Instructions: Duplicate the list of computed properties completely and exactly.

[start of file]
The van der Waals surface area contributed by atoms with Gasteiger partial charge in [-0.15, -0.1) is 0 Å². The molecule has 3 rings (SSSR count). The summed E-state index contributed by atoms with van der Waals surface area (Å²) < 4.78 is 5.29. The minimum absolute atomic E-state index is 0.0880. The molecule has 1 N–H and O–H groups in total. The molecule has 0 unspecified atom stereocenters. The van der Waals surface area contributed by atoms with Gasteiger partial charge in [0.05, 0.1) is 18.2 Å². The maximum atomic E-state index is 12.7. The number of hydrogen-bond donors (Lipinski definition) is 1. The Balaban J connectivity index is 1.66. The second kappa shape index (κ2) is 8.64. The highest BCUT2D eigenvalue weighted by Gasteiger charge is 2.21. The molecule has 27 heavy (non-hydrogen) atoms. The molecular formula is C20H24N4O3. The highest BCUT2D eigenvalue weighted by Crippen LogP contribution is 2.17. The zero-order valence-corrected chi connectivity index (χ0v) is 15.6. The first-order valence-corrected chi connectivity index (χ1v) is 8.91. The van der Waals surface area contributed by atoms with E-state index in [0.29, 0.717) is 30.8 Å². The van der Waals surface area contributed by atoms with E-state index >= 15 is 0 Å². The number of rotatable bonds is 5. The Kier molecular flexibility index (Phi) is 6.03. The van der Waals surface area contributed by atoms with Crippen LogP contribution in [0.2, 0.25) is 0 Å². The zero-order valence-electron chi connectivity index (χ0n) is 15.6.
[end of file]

The van der Waals surface area contributed by atoms with Gasteiger partial charge in [-0.15, -0.1) is 0 Å². The molecule has 3 rings (SSSR count). The summed E-state index contributed by atoms with van der Waals surface area (Å²) < 4.78 is 5.29. The minimum absolute atomic E-state index is 0.0880. The molecule has 1 N–H and O–H groups in total. The molecule has 0 unspecified atom stereocenters. The van der Waals surface area contributed by atoms with Gasteiger partial charge in [0.05, 0.1) is 18.2 Å². The maximum atomic E-state index is 12.7. The number of hydrogen-bond donors (Lipinski definition) is 1. The Balaban J connectivity index is 1.66. The second kappa shape index (κ2) is 8.64. The highest BCUT2D eigenvalue weighted by Gasteiger charge is 2.21. The molecule has 27 heavy (non-hydrogen) atoms. The molecular formula is C20H24N4O3. The highest BCUT2D eigenvalue weighted by Crippen LogP contribution is 2.17. The zero-order valence-corrected chi connectivity index (χ0v) is 15.6. The first-order valence-corrected chi connectivity index (χ1v) is 8.91. The van der Waals surface area contributed by atoms with E-state index in [0.29, 0.717) is 30.8 Å². The van der Waals surface area contributed by atoms with E-state index >= 15 is 0 Å². The number of rotatable bonds is 5. The Kier molecular flexibility index (Phi) is 6.03. The van der Waals surface area contributed by atoms with Crippen LogP contribution in [0.2, 0.25) is 0 Å². The zero-order valence-electron chi connectivity index (χ0n) is 15.6.